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Total Solar Eclipse

Eclipse Facts & Stats

What is a Total Solar Eclipse?

A total solar eclipse is a rare phenomenon that occurs during a new moon when the Sun, Moon, and Earth are aligned in a straight line. The Moon completely covers the Sun, blocking its light, and casting a shadow on Earth. This results in a brief period of darkness, known as totality, for the regions within the Moon's shadow. The next total solar eclipse in the US will be seen in 2044, over North Dakota and Montana. In 2045, a total solar eclipse will cross from California to Florida.

What to Expect


To enjoy the full experience of an eclipse, clear skies and a view of the Sun and Moon are needed. However, even under cloud cover, the distinct eerie daytime darkness associated with eclipses is noticeable.

Duration & Timing

The total eclipse lasts for a relatively short time, usually a few minutes, at any specific location within the path of totality. The duration depends on various factors, including the geometry of the eclipse and the observer's location. 


Shadow Bands: Characterized by rapidly moving dark bands separated by white spaces, shadow bands become visible on building sides or the ground just before and after totality. Though faint and challenging to photograph, these bands add a distinctive element to the eclipse experience. 

Baily’s Beads effect, as the Moon makes its final move over the Sun during a total solar eclipse
The Baily's Beads effect is seen as the Moon makes its final move over the Sun 

Baily's Beads: As the Moon progresses across the Sun, points of light known as Baily's Beads emerge along its edges. These are sunlight rays streaming through the Moon's valleys, creating a captivating visual effect. The diamond ring effect, signaling the end of solar eclipse totality 


The "diamond-ring effect" dazzles with a luminous ring of glittering diamonds at the beginning and end of totality in a total solar eclipse.

Diamond Ring: Gradually, Baily's Beads diminish, giving way to a single bright spot along the edge of the Moon's shadow, resembling a giant diamond ring formed by the Sun's atmosphere. 


A total eclipse occurs when the moon appears as the same size as the sun and blocks the entire disk from Earth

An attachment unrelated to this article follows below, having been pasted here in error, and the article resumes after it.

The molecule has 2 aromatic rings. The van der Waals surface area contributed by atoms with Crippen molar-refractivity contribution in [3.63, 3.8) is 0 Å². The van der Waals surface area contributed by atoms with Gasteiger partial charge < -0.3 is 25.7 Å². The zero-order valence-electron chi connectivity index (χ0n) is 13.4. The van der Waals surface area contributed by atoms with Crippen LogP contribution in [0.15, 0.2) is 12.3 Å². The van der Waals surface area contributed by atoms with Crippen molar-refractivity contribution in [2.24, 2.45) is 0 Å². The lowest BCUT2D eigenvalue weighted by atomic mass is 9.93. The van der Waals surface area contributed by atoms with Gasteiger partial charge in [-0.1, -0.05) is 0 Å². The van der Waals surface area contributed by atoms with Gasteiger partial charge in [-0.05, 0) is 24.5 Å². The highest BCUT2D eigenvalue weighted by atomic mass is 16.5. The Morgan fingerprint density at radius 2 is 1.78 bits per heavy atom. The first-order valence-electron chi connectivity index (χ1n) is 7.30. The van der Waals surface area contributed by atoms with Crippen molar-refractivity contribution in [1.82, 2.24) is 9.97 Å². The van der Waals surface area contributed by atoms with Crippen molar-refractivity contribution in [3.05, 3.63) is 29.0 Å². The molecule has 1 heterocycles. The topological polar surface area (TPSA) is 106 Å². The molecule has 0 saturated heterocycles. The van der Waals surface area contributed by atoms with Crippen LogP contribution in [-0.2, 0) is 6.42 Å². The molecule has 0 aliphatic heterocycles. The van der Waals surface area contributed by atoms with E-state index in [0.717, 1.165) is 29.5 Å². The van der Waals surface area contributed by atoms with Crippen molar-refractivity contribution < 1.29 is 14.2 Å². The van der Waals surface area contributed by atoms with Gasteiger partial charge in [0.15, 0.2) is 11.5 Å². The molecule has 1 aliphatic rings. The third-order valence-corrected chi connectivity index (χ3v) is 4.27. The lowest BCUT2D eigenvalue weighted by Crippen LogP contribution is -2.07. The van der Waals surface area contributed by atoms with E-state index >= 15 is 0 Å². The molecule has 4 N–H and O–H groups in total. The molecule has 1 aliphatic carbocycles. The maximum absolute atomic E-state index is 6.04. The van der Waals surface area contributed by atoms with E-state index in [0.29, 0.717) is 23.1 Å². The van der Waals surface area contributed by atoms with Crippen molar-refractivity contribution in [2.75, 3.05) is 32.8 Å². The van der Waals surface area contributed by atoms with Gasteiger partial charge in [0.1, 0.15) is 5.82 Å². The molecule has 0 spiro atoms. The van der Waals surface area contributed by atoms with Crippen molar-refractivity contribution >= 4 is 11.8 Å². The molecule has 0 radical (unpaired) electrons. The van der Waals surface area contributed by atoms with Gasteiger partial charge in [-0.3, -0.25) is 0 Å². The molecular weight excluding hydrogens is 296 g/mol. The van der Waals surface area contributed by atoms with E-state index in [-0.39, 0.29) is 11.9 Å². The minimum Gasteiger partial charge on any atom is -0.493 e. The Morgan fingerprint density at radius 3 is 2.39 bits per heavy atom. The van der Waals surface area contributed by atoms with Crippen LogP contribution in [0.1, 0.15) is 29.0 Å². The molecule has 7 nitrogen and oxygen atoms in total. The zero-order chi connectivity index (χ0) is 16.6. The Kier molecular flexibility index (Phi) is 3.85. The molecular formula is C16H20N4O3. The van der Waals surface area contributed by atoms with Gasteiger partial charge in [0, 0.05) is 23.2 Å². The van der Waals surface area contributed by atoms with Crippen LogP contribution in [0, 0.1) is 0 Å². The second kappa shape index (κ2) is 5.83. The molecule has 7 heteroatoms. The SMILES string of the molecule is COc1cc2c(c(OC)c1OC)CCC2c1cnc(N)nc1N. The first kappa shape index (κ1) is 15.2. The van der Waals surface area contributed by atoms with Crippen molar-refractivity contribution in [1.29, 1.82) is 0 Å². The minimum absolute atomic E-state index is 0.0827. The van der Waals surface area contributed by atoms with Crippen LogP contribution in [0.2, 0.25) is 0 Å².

Totality: When the Moon has completely blocked the Sun’s direct rays, viewers may momentarily remove their glasses. During totality, observers may have the chance to witness the chromosphere, a pinkish circle around the Moon, and the corona, streams of white light representing the Sun's outer atmosphere.

Brightening: As the Moon continues its journey, brightening occurs on the opposite side from the initial appearance of the diamond ring. This is the Sun's lower atmosphere emerging from behind the Moon, prompting viewers to again wear protective glasses.

Final: Once your eyes are protected, you can resume watching the final stages of the eclipse, with the reappearance of the diamond ring, Baily's Beads, and shadow bands, leading to the eventual full visibility of the Sun. 

For more on the stages of the eclipse, visit NASA’s What to Expect page

Photography credit for the above photos to NASA's Goddard Space Flight Center


A total solar eclipse will occur on April 8, 2024. It will begin over the South Pacific Ocean, before passing through Mexico, the United States, and Canada.

  • The eclipse will begin in Oswego at 2:08 pm EST, as the Moon begins to block the Sun. 
  • Over the next 73 minutes (one hour and 13 minutes), the Moon will continue to move in front of the Sun.
  • Totality begins at 3:21:43, and will last for 3 minutes, 30 seconds.
  • Maximum coverage of the Sun is expected at 3:23:28 with totality ending at 3:25:13.
  • The Moon will continue to uncover the Sun in a second partial phase. 
  • For Oswego viewers, the eclipse will end at 4:34 pm.

Total Solar Eclipse

Learn about what is taking place at SUNY Oswego during the event.

Total Solar Eclipse